The function cell and the memory cell, i.e., I/O cell, are preferably adjacent to one another. The term “adjacent” may be understood preferably as the cells being situated directly side by side. “Directly” means in particular a combination of such cells to form integrated units which are provided repeatedly on the cell element field, i.e., as part of same to form the field. This may mean an integral unit of memory cells and logic cells. Alternatively, they are at least close together. The system of the function cells and memory cells in integrated, i.e., close, proximity to one another thus ensures that there are no latency times, or at least no significant latency times, between triggering and data input of the required information in the function cell, merely because the connections between the cells are too long. This is understood to be “direct.” If latency times must be taken into account, pipelining may then also be provided in the sequencer structures. This is particularly important in the case of systems with very high clock rates. It should be pointed out that it is readily possible to provide cell units clocked at a suitably high frequency such as those known in the related art per se which are also able to access suitable memory cells with appropriate speed. In such a case, e.g., when architecture elements that are known per se are used for the function cells, reconfigurability of the function cell element and the corresponding interconnections must be provided. In a particularly preferred variant, the function cells, the information providing cells such as memory cells, I/O cells and the like are arranged multidimensionally, in particular in the manner of a matrix, i.e., on grid points of a multidimensional grid, etc. If there is a regular structure, as is the case there, information, i.e., operands, configurations, trigger signals, etc., is typically supplied to a cell from a first row, while data, trigger signals and other information is dispensed in a row beneath that. In such a case, it is preferable if the cells are situated in one and the same row and the information transfer from the information-providing cell into the required input into the function cell may then take place via a backward register. The possibility of using the registers for pipelining should also be mentioned.
Patent protection is also claimed for a method for operating a cell element field, in particular a multidimensional cell element field having function cells for execution of algebraic and/or logic functions and information-providing cells, in particular memory cells and/or input/output cells for receiving and/or outputting and/or storing information, at least one of the function cells outputting control commands to at least one information-providing cell, information for the function cell being provided there in response to the control commands, and the function cell being designed to perform the additional data processing in response to the information thus provided to thereby process data in the manner of a sequencer at least from time to time.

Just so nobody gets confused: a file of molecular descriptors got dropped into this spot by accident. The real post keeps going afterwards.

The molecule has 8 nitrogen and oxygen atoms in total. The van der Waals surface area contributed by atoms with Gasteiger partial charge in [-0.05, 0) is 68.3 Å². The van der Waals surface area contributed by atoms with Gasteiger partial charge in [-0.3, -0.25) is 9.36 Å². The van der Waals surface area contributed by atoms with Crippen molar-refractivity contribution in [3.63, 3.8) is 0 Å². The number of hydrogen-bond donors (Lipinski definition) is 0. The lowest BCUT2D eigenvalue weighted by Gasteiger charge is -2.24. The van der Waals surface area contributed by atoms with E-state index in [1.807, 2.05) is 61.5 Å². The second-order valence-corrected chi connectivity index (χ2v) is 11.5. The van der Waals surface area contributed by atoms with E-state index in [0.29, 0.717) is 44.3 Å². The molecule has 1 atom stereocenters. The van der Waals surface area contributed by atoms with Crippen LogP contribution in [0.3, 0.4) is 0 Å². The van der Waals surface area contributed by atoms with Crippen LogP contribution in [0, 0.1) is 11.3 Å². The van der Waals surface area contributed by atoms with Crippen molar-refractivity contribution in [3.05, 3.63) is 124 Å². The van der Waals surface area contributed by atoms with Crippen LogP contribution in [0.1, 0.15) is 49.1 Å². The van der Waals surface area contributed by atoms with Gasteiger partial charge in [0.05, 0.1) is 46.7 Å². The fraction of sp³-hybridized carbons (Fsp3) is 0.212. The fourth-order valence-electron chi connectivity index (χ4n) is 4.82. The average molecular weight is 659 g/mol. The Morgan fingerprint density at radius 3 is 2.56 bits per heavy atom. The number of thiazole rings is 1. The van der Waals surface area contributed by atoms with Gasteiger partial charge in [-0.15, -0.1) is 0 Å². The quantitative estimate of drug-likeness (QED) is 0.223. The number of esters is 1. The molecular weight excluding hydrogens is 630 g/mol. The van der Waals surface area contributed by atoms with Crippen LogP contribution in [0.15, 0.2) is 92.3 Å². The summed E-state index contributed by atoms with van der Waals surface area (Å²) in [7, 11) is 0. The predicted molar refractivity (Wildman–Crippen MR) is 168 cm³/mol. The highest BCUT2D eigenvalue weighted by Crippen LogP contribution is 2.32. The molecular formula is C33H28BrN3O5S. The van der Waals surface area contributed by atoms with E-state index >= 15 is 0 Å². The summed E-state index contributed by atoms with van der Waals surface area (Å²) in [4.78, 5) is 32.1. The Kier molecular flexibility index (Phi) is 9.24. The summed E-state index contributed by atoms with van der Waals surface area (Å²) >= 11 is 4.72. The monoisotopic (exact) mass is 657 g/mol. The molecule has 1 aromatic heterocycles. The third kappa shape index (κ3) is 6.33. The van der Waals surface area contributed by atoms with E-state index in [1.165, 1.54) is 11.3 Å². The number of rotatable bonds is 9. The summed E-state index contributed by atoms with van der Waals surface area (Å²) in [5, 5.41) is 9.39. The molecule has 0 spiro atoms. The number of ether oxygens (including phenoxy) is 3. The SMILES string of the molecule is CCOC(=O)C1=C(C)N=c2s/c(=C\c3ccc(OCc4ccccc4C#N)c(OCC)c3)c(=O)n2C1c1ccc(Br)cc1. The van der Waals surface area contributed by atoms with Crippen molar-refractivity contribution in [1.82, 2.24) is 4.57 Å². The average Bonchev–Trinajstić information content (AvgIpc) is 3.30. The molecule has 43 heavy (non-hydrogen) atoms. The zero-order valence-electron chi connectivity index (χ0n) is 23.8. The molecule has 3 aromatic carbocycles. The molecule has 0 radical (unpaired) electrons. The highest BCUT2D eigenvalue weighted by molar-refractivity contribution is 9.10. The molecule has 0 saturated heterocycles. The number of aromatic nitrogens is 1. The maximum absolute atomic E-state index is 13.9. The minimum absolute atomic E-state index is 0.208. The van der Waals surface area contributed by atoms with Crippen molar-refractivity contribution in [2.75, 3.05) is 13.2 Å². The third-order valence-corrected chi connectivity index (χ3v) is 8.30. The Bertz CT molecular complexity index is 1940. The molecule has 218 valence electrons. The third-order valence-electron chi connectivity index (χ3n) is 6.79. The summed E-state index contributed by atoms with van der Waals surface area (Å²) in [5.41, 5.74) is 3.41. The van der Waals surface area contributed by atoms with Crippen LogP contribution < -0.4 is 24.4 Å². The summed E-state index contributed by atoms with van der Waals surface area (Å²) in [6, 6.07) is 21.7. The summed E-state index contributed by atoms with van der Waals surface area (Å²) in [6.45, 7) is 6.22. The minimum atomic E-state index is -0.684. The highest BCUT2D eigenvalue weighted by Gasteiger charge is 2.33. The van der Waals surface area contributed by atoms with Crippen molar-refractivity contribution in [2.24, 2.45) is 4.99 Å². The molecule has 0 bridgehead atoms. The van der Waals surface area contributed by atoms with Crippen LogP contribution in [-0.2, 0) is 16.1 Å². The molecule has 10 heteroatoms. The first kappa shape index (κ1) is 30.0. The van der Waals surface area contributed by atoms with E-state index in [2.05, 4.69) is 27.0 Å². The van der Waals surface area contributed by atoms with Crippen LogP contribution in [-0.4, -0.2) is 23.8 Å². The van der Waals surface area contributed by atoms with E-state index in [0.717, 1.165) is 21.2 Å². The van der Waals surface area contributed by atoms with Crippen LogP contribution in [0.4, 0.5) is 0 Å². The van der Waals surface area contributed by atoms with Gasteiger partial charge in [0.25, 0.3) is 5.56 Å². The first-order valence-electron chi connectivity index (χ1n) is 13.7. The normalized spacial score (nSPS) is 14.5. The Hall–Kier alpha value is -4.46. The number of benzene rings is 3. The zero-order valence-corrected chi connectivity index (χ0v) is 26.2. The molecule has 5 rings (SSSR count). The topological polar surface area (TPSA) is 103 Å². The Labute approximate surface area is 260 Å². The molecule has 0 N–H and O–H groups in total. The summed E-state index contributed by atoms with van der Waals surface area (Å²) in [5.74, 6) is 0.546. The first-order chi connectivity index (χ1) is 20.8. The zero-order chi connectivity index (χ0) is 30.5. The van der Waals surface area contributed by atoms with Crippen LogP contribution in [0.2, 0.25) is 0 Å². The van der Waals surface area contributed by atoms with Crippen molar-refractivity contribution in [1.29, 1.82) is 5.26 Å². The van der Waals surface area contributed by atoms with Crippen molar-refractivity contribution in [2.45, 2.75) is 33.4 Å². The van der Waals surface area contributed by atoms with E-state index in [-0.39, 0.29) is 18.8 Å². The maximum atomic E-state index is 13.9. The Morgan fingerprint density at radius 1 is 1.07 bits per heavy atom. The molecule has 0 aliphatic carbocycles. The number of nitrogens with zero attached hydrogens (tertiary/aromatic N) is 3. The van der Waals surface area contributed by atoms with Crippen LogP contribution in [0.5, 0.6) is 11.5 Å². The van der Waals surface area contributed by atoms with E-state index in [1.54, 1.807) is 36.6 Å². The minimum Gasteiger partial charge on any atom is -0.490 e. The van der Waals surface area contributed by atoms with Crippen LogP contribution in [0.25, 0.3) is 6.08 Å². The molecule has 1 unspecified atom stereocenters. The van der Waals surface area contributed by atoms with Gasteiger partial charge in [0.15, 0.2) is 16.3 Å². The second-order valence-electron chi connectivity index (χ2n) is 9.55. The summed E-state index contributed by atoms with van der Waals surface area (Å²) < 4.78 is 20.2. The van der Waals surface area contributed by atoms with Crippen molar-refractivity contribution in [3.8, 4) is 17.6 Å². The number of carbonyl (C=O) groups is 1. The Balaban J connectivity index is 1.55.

Sequencer-type data processing is thus made possible in a reconfigurable field by output of the control commands to the memory cell of the sequencer structure. The commands which may be output as control commands by the function cell permit a sequencer type operation such as that known from traditional processors. It should be pointed out that it is readily possible to implement only parts of the aforementioned commands but nevertheless ensure data processing that is completely of the sequencer type.
The present invention is described in greater detail below and as an example on the basis of the drawing, in which:
FIG. 1 shows a cell element field according to the present invention,
FIG. 2 a shows a detail thereof,
FIGS. 2 b, c show the detail from FIG. 2 a during various data processing times,
FIG. 3 shows an alternative embodiment of the detail from FIG. 2,
FIG. 4 shows a particularly preferred variant of the detail,
FIG. 5 shows an example of the function folding onto a function cell-memory cell combination according to the present invention,